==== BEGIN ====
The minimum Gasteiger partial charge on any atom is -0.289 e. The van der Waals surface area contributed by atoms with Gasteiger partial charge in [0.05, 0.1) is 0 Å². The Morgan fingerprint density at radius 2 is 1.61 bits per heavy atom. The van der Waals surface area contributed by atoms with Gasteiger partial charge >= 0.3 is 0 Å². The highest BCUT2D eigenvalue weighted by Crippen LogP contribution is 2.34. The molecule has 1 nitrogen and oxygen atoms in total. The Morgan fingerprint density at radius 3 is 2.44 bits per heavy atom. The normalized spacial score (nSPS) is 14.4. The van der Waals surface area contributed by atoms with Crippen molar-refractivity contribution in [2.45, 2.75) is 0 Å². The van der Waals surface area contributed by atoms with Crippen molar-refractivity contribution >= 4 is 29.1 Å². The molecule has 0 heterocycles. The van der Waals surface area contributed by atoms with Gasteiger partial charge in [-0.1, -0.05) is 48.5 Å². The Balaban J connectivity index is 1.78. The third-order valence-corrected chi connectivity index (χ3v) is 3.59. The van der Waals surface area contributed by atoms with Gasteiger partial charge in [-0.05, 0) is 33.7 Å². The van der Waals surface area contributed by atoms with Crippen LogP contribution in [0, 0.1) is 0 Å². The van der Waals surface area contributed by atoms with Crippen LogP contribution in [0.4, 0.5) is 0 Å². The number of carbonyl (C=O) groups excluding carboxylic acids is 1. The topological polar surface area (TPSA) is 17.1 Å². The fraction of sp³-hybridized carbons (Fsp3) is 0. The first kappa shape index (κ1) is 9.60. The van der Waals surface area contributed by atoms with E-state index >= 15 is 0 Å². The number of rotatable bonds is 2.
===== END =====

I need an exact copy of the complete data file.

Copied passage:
The minimum Gasteiger partial charge on any atom is -0.289 e. The van der Waals surface area contributed by atoms with Gasteiger partial charge in [0.05, 0.1) is 0 Å². The Morgan fingerprint density at radius 2 is 1.61 bits per heavy atom. The van der Waals surface area contributed by atoms with Gasteiger partial charge >= 0.3 is 0 Å². The highest BCUT2D eigenvalue weighted by Crippen LogP contribution is 2.34. The molecule has 1 nitrogen and oxygen atoms in total. The Morgan fingerprint density at radius 3 is 2.44 bits per heavy atom. The normalized spacial score (nSPS) is 14.4. The van der Waals surface area contributed by atoms with Crippen molar-refractivity contribution in [2.45, 2.75) is 0 Å². The van der Waals surface area contributed by atoms with Crippen molar-refractivity contribution >= 4 is 29.1 Å². The molecule has 0 heterocycles. The van der Waals surface area contributed by atoms with Gasteiger partial charge in [-0.1, -0.05) is 48.5 Å². The Balaban J connectivity index is 1.78. The third-order valence-corrected chi connectivity index (χ3v) is 3.59. The van der Waals surface area contributed by atoms with Gasteiger partial charge in [-0.05, 0) is 33.7 Å². The van der Waals surface area contributed by atoms with Crippen LogP contribution in [0, 0.1) is 0 Å². The van der Waals surface area contributed by atoms with Crippen LogP contribution in [0.4, 0.5) is 0 Å². The number of carbonyl (C=O) groups excluding carboxylic acids is 1. The topological polar surface area (TPSA) is 17.1 Å². The fraction of sp³-hybridized carbons (Fsp3) is 0. The first kappa shape index (κ1) is 9.60. The van der Waals surface area contributed by atoms with E-state index >= 15 is 0 Å². The number of rotatable bonds is 2.